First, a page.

Damien Chazelle's Neil Armstrong biopic <i>First Man</i> is a rousing testament to an American hero

Damien Chazelle's Neil Armstrong biopic First Man is a rousing testament to an American hero

Ryan Gosling is a handsome man, but it's his profile that's most aesthetically pleasing. We saw a lot of it in Drive, where he sat behind the wheel of a car and was often photographed from the passenger seat, and we see it again in First Man, where he's a test pilot in a cockpit.

The latest go-round of A Star Is Born offers both escape and substance

It's not a music movie until a sweaty singer washes down a handful of pills with gulps of grain alcohol, and A Star Is Born is a music movie from the first gin-splashed scene.

Ethan Hawke's musical biopic Blaze is an impressionistic tribute to a great lost talent

I was unfamiliar with country singer-songwriter Blaze Foley going into the film of his life, and I came away with respect for a craft I hadn't known existed. Simply titled Blaze, it's the fourth feature directed by Ethan Hawke, whose visual style and sense of storytelling channel the same hushed, quietly proficient tone that he brings to so many of his acting roles.

I Am Not a Witch is strange, challenging, and ultimately beautiful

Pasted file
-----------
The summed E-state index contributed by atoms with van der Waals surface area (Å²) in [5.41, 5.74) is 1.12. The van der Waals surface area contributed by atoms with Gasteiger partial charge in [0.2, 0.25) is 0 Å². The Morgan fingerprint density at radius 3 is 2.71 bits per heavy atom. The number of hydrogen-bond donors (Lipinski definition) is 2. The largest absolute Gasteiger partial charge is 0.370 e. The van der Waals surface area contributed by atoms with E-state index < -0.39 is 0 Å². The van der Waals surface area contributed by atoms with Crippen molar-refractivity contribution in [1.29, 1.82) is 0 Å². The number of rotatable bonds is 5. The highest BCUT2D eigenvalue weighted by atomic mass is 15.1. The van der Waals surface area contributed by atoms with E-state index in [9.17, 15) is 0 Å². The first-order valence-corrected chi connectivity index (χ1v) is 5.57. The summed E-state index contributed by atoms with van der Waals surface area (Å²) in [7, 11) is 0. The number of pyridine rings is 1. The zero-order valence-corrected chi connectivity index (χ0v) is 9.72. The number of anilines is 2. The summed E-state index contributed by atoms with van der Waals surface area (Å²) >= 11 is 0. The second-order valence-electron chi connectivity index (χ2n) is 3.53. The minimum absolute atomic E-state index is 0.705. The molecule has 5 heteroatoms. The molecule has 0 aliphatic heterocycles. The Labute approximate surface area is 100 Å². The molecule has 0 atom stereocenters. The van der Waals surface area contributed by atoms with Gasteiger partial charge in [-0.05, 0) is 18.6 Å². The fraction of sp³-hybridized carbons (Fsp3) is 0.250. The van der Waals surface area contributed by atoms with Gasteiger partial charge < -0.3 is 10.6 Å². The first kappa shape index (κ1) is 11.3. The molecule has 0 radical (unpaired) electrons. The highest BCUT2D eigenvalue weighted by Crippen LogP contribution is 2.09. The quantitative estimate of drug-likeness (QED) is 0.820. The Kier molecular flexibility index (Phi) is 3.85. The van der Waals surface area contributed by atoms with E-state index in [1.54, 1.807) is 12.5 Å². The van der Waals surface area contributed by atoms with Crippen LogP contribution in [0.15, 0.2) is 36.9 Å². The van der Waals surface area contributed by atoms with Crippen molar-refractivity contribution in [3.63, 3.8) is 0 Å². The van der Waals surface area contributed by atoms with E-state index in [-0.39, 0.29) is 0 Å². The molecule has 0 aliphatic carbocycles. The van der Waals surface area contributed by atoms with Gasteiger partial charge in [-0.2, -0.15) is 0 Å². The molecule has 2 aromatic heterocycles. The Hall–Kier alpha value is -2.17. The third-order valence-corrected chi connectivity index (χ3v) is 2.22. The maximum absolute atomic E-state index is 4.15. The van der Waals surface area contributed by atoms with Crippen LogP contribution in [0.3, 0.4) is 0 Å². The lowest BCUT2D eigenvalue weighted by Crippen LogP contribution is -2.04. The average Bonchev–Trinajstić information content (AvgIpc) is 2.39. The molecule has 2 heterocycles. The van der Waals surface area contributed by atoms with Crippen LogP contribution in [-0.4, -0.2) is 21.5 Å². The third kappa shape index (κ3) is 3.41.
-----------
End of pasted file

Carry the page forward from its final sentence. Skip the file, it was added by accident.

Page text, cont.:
Any cohesive film has a certain rhythm to it, and in the particular case of I Am Not a Witch, the rhythm is weighty, tangible and multisensory. This internationally produced drama, the feature debut of writer-director Rungano Nyoni, opens with a lengthy shot onboard an African tour bus set to Vivaldi's "Winter," and only gets more stylistically striking and structurally unconventional from there.

Our next Suds & Cinema screening: Quentin Tarantino's Pulp Fiction

Bust out your glowing briefcases and your Big Kahuna burgers and start memorizing all the words to Ezekiel 25:17. Our next Suds & Cinema film is 1994's Pulp Fiction, showing at 7 pm at the Bing Crosby Theater on Oct. 17. Quentin Tarantino's outlandish, violent, convention-breaking pop culture phenomenon recently turned 25 years old, and now it's the Inlander's turn: You can pick up our commemorative 25th anniversary issue at the theater a day before it hits newsstands.

From the creator of This Is Us, Life Itself is like a movie from Mars

Dear reader, the following is a list of things that happen in the melodrama Life Itself, from This Is Us creator Dan Fogelman.

The animated adventure Smallfoot aims low and barely hits its target

Produced by Warner Animation Group, whose best films have been the snarky, self-aware Lego movies, and animated by Sony Pictures Imageworks, who worked on WAG's mediocre 2016 effort Storks, Smallfoot has a slick, anonymous style that seems designed to smooth out anything potentially distinctive or memorable. It features cute, inoffensive animal characters, a handful of bland, pop-style musical numbers and an easily digestible message about tolerance.

Michael Moore spews unfocused rage in his latest documentary, Fahrenheit 11/9

At this point, nobody goes into a Michael Moore movie not knowing what to expect. The activist filmmaker has been making progressive documentaries for nearly 30 years, and his audience is eager to hear his perspective on whatever is happening in the country or the world at any given time.